Afrikan Heritage Month Opening Ceremony Honors Legacy and Art of Professor Edward M. Bostick

Media Center Director Vinton Melbourne
Media Center Director Vinton Melbourne. See more photos from the event.

February 2, 2023

Students, faculty and staff from across Borough of Manhattan Community College (BMCC/CUNY) filled the breezeway outside Theatre One on February 1, at 199 Chambers Street for the opening ceremony of the 2023 Afrikan Heritage monthBlack Futurity, Mining the Past, Cultivating the Present, and Shaping Tomorrowcelebration.

Prof. Blake
Professor James Blake

The event was both joyous and compelling, featuring dance performance, music, historical recollections as well as stirring words of inspiration. But the room grew still as Professor James Blake led a moment of silence for the family of Tyre Nichols, the 29-year-old Black man who died after being brutally beaten by five police officers, and whose funeral took place that same day in Memphis.

In his remarks, BMCC President Anthony E. Munroe said Afrikan Heritage month would offer an array of events, many of them in-person, focused on the arts, science, technology, politics and justice, all through the lens of people of Black descent.

“We are recognizing not only the strength, determination and resilience of peoples of African descent and African diaspora, but the richness, depth and diversity of our contributions to this world, this nation, to this community and to this College,” said President Munroe. “This is a chance for us to learn about and experience the many contributions of Black people, including our colleagues and peers, that are often overlooked, under-acknowledged, under-appreciated and forgotten, and often pushed to the side and ignored.”

BMCC’s Afrikan Heritage month’s opening ceremony was also an occasion to honor the legacy and art of beloved Academic Literacy and Linguistics Professor Edward M. Bostick, who passed away in 2022.  Born in Beaufort, South Carolina, Bostick, who taught at BMCC for 47 years, was a self-taught quilt maker who came from a long line of quiltmakers that included his grandmother and several aunts. Intrigued by the tradition of brilliant colors and the geometrical applications of quilting, Bostick also sought to convey the art form’s role in the historic legacy of southern African American women.

For several years, Bostick collaborated with BMCC Media Center Director and artist Vinton Melbourne who would paint or draw on cotton cloth that Bostick would then sew into quilts. Together, they created more than 200 pictorial quilts including vibrant photos of well-known African American leaders and entertainment figures, some of which are on display throughout the month of February in the breezeway.

“Professor Bostick was among other things an educator, a mentor and a quilter,” said Melbourne. “Professor Bostick and I worked hand in glove to blend painting and quilting to showcase historical African American portraits in quilt form and to reveal and maintain an art form that relates to the cultural legacy of famous African Americans.”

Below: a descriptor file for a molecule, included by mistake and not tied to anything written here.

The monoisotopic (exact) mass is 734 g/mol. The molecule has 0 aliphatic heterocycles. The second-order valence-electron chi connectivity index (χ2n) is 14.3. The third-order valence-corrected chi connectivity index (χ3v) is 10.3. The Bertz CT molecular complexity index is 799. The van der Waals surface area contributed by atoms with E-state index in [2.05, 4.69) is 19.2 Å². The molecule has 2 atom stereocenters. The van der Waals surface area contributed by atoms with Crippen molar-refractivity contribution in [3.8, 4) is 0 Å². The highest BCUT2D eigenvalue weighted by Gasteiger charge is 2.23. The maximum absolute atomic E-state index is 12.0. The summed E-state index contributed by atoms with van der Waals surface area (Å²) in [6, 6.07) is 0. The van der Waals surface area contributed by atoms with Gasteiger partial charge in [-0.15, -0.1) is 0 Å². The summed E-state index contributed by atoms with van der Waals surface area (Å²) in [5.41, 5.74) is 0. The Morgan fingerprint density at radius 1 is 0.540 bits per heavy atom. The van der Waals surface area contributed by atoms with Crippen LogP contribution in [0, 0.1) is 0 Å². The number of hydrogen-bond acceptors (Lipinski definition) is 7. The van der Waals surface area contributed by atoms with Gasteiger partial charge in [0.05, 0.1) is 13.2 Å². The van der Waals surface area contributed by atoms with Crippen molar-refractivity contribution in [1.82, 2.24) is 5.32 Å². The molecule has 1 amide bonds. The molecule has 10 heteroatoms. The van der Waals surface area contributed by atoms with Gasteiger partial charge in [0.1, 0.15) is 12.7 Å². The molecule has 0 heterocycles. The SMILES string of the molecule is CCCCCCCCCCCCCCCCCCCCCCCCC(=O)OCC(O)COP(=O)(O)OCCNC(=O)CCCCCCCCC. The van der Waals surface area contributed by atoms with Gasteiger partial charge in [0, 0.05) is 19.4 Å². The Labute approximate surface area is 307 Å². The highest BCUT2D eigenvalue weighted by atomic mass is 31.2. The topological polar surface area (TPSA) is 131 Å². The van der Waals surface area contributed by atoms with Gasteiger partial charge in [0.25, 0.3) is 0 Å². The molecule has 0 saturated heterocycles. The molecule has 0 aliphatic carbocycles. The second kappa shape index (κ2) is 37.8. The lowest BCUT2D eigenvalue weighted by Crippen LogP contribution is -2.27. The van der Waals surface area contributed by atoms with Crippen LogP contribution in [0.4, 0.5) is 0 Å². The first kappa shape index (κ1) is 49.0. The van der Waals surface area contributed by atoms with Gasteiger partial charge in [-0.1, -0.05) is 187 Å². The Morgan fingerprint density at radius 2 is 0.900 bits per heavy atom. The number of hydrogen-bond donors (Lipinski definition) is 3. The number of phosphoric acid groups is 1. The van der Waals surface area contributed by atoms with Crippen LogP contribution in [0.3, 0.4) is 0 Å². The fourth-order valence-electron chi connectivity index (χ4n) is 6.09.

Melbourne explained that Bostick wanted to recognize a variety of African Americans and their wide-reaching roles in U.S. history.

“Not just famous, cultural and political figures, but scientists, writers and everyday people who made a difference,” said Melbourne. “With a picture in hand, I’d paint the image for the quilt. He quilted them after I painted them. What you see on this wall {in the breezeway} is part of what we created together.”

“What is mining the past?” asked BMCC Student Government Association President Carlene Nelson who also spoke. “It is fully understanding the content and context of the past to inform our current decisions.  We need to read books, not just today’s tweet or Facebook post. We need to take classes and talk with our elders and seek to understand through literature, more than just the superficial, beyond the comfortable, white-washed, sanitized version of the past that is amplified in too many educational spaces.”

Nelson said that was precisely why she enrolled in courses such as BMCC Professor Syreeta McFadden’s English 401 course where she researched and then wrote a paper on abolitionist, social reformer and statesman Frederick Douglas.  It was also why, while part of the GUIDE program at New York University, she took a course that focused on the colonial invention of Race.

“We cultivate the present by showing up, by staying engaged, by being intentional in our fight for equity, inclusion and justice,” said Nelson. “Showing up and cultivating the present helps us realize we have so much in common, and that together we can affect change and create a more just society.”

To see all of the events coming up for BMCC’s Afrikan Heritage Month, visit the calendar.

BMCC’s heritage months relate to BMCC’s Strategic Plan, including but not limited to Strategic Action 6.9: Demonstrate leadership and a commitment to increase equity, foster inclusion, and dismantle systematic racism

  • Ceremony was first among an array of events including film, art and panel discussions scheduled throughout February
  • Professor Bostick and Media Art Center Director Vinton Melbourne’s collaborated together on quilts
  • This year’s theme is Black Futurity, Mining the Past, Cultivating the Present, and Shaping Tomorrow

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